Metro Set To Approve Mobility On Demand Pilot for Artesia, El Monte, and NoHo

Metro's year-long three-station Mobility On Demand pilot is expected to start in January 2019. All images via Metro
Metro's year-long three-station Mobility On Demand pilot is expected to start in January 2019. All images via Metro

This afternoon Metro’s Executive Management Committee approved the contract for the agency’s planned Mobility On Demand pilot project.

Metro Chief Innovation Officer Joshua Schank introduced the item joking about the widespread confusion between Metro’s Mobility On Demand and MicroTransit pilots. These two innovation pilots are somewhat similar, and even Streetsblog editors have been known to mix them up.

Key differences between Metro’s Mobility On Demand and MicroTransit programs. Image via Metro presentation

Metro’s Mobility On Demand pilot is basically a subsidized ride-hail car (similar to Transportation Network Companies Lyft or Uber) that will serve first/last mile needs for specific Metro Stations. Metro’s planned MicroTransit pilot, the finer details of which are still emerging, will be more of a shuttle fleet serving a designated area.

The one-year Mobility On Demand pilot’s overall $3.4 million budget is partially funded through a Federal Transit Administration (FTA) demonstration grant. Metro’s contractor, Via, is a relatively small TNC that specializes in partnerships with transit. Via will collect and keep fare revenues, $287,000 of which is their “risk sharing contribution” against their $2.5 million annual contract.

Metro Mobility On Demand budget – via Metro staff presentation

The system is intended to serve first/last mile connections for Metro transit, so all trips must start or end at a Metro station. The service will operate from 6 a.m. to 8 p.m. weekdays.

Riders hail the Via car using the Via app. Like other TNCs, the vehicles are privately-owned cars driven by contract drivers. Like TNC shared-ride products (Lyft Line or UberPOOL) the Mobility On Demand Via rides are shared – if multiple people are going the same way, then they must share the ride.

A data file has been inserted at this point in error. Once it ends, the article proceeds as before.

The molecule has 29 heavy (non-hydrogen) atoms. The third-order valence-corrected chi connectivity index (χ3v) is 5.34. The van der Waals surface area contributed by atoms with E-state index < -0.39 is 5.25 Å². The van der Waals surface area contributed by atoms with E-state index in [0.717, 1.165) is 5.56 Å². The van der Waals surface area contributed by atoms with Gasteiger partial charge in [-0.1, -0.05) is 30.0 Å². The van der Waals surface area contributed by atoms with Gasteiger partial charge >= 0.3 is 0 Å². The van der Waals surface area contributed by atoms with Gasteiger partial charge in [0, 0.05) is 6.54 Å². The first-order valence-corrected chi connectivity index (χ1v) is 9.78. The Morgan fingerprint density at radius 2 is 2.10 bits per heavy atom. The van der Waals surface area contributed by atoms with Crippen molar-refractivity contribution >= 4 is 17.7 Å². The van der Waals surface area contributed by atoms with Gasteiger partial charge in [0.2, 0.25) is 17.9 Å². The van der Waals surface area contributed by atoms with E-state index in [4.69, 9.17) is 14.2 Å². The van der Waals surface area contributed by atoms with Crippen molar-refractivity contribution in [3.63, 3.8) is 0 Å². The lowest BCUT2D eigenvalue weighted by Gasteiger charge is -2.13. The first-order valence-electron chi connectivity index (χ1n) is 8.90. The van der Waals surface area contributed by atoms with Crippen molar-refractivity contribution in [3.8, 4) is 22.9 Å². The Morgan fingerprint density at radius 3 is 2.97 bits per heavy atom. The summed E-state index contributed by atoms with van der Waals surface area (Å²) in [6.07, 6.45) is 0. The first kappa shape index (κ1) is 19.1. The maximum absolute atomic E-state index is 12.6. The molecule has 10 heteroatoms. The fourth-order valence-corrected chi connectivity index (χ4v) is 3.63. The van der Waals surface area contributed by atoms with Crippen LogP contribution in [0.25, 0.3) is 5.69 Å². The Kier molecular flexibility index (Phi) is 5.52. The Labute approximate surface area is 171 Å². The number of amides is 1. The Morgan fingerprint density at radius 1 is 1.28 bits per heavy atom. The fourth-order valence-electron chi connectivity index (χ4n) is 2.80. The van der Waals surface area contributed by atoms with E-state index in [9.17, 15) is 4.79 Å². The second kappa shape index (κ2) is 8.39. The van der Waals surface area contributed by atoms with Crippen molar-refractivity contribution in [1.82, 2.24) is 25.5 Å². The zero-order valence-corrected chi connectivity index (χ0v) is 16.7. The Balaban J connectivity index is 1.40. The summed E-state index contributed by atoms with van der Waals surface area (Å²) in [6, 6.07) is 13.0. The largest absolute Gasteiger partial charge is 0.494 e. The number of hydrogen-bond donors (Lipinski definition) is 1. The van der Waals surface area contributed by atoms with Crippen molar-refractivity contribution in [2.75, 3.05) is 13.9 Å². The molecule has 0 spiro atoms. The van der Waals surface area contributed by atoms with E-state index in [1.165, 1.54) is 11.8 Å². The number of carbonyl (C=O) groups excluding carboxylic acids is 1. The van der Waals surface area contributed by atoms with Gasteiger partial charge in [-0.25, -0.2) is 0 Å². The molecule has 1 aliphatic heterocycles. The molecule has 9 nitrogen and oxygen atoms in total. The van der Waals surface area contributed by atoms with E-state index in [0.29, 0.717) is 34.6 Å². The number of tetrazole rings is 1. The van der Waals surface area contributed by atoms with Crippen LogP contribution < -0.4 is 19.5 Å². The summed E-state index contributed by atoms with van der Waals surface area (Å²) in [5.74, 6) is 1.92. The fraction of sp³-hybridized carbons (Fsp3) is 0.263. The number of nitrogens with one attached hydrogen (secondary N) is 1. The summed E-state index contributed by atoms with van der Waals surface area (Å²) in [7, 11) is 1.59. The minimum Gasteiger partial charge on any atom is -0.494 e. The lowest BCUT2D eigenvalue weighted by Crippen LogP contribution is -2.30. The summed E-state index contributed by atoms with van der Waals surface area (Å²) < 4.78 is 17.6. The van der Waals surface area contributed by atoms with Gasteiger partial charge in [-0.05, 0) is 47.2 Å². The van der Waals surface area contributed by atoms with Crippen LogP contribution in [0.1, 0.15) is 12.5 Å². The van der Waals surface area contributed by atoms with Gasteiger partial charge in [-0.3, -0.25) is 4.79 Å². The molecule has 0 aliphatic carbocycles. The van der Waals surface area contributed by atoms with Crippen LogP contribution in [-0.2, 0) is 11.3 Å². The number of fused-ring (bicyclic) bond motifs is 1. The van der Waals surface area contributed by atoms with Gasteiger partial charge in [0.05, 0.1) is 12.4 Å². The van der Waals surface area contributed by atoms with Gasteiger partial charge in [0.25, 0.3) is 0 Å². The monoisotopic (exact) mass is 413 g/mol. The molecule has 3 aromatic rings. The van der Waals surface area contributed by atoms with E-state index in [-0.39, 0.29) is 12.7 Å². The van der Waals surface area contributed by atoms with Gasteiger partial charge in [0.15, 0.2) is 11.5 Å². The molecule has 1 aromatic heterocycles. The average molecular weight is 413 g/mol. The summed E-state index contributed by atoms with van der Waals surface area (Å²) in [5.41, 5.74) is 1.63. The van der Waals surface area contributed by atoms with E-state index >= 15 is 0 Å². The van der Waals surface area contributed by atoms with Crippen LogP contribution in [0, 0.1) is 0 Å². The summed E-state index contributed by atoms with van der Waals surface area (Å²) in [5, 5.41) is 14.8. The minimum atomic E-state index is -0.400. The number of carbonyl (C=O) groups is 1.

Riders pay a subsidized fixed-rate fare of $1.75 for a trip. To get this fare, the rider must input a TAP card into the Via app. TAP is not used for payment, but just to allow Metro to ensure Mobility On Demand riders are using Metro. (Customers who do not link to a TAP card are charged a $3.75 flat rate.) Riders who are part of Metro’s low-income fare program LIFE can ride Mobility On Demand for free.

In July, Metro announced the three stations for the initial pilot. Stations were selected for geographic diversity, diversity of transit modes (heavy rail, light rail, Bus Rapid Transit, and bus), and for difficult first/last mile situations. Mobility On Demand service to and from the stations is limited to a roughly six-square-mile catchment area.

The three pilot locations are: Artesia Blue Line Station, El Monte Silver Line Station, and North Hollywood Red/Orange Line Station. The tentative catchment maps are shown below.

Artesia Blue Line Station Mobility On Demand catchment area
Artesia Blue Line Station Mobility On Demand catchment area map. For part of 2019, the Blue Line will be shut down in this area – for Metro’s “New Blue” renovation project.
El Monte Silver Line Station Mobility On Demand catchment area map. Area includes El Monte Metrolink station
North Hollywood Red/Orange Line Station Mobility On Demand catchment area map. Area includes Burbank Metrolink Station. Metro boardmembers Krekorian and Barger requested that this be expanded slightly to include Burbank Airport.

Several boardmembers, prominently Paul Krekorian and Hilda Solis, expressed concerns over TNC driver background checks not being sufficiently rigorous. Boardmembers also expressed concerns that private drivers would be working for multiple companies and would not prioritize flat-rate rides.

The concerns were outweighed by the interest in going ahead with a pilot to gather experience and data. If approved by the full Metro board, the one-year pilot would begin in late January 2019. Metro has the option to extend the contract for a second year.

  • Elliott Blanchard

    The program does not make sense at El Monte Station with the planned service parameters. El Monte Station is the largest bus station in the state and most bus service in the SGV is designed to serve the station. With so many buses running to the station in every direction for the station, most residents of El Monte can easily access the station by bus. The catchment area includes Valley Blvd, Ramona Blvd, Garvey Blvd, which all have frequent bus service starting/terminating at the station. The mobility on demand service will only cannibalize existing bus ridership. This service would be a lot more useful after 8pm or on weekends when buses are either running hourly or do not run at all. Many bus lines running towards the northern portion of El Monte end service at 8pm. and the hours of the Mobility on Demand are from Monday to Friday, 6am to 8pm. So basically when buses are not an option, mobility on demand isn’t either.


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